J. L. BELL is a Massachusetts writer who specializes in (among other things) the start of the American Revolution in and around Boston. He is particularly interested in the experiences of children in 1765-75. He has published scholarly papers and popular articles for both children and adults. He was consultant for an episode of History Detectives, and contributed to a display at Minute Man National Historic Park.

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Upcoming Talks and Appearances

2 June 2016, 5:30 P.M.: Book Launch for The Road to Concord: How Four Stolen Cannon Ignited the Revolutionary War at the Massachusetts Historical Society, 1154 Boylston Street, Boston. Reception starts at 5:30, presentation at 6:00, signing to follow. As part of this program, the U.S. Postal Service will unveil its stamp commemorating the sestercentennial of the Stamp Act crisis.

9-12 June 2016: “Four Stolen Cannon and the Start of the Revolutionary War,” at the 2nd Annual Fort Plain Museum American Revolution Conference, Fulton Montgomery Community College, Johnstown, New York.

7 July 2016, 6:00 P.M.: “The Road to Concord: How Massachusetts Moved toward War in 1774-75,” Isaac Winslow House, 634 Careswell Street, Marshfield.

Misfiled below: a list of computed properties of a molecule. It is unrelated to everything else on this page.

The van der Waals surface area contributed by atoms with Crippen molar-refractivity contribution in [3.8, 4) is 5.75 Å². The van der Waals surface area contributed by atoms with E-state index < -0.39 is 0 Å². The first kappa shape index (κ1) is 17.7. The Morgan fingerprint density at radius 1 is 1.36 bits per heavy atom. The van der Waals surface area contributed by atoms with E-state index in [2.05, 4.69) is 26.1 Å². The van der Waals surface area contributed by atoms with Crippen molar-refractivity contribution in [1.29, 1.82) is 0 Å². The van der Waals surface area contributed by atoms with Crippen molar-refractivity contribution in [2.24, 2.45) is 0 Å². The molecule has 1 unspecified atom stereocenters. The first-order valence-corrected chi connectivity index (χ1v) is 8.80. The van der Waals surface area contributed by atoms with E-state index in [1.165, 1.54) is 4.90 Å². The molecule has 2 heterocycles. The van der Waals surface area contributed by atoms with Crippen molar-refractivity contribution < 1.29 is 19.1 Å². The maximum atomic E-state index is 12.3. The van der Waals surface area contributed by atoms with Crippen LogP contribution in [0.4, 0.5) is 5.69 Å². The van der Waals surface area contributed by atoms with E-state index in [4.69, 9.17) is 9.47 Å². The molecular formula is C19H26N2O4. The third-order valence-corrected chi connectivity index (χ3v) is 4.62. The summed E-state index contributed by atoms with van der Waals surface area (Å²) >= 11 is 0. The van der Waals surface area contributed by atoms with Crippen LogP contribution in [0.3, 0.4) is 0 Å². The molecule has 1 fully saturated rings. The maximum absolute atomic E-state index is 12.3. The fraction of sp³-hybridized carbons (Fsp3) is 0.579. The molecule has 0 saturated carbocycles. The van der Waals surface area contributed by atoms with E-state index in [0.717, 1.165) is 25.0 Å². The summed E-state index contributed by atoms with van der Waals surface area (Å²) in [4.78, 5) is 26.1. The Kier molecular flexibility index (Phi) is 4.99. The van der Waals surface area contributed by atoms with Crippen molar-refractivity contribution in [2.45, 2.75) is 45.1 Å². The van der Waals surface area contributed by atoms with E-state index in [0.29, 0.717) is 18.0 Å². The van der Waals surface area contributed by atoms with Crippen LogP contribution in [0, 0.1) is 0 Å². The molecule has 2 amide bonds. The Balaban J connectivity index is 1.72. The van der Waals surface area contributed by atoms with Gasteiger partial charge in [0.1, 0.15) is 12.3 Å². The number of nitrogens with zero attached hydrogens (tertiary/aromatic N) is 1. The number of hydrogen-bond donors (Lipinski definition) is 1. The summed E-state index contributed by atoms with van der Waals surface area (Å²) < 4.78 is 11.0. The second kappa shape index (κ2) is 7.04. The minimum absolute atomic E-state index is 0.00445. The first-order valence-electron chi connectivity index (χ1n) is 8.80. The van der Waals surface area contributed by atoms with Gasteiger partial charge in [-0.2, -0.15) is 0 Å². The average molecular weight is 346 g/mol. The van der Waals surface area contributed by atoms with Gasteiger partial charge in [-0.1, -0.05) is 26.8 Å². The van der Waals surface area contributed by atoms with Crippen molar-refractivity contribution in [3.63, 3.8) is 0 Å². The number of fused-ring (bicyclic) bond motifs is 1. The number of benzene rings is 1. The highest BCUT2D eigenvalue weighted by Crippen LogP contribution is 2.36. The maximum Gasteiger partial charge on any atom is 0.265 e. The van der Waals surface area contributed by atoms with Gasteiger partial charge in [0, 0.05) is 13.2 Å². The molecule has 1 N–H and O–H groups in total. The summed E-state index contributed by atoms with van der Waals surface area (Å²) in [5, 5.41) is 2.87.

21 July 2016: Presentation on the Battle of Bunker Hill, in “Mapping Boston’s Role in the American Revolution,” Summer Teacher Institute, Charlestown.

30 July 2016: “How the British Empire Lost New England Seven Months Before the War,” in History Camp Pioneer Valley, Kittredge Center, Holyoke Community College.

31 August 2016: The Road to Concord lecture and signing, the Society of the Cincinnati’s Anderson House Museum and Library, 2118 Massachusetts Avenue, N.W., Washington, D.C.

7 September 2016: The Road to Concord lecture and signing, American Revolution Round Table of Washington, D.C., Alexandria, Virginia.

13 October 2016: The Road to Concord lecture and signing, American Revolution Round Table of Morristown, New Jersey.

8 December 2016, 5:30 P.M.: “The Creation of Rhode Island's Revolutionary Artillery Force,” Newport Historical Society, Newport.

See this page for a (long) list of historical topics J. L. Bell has spoken about.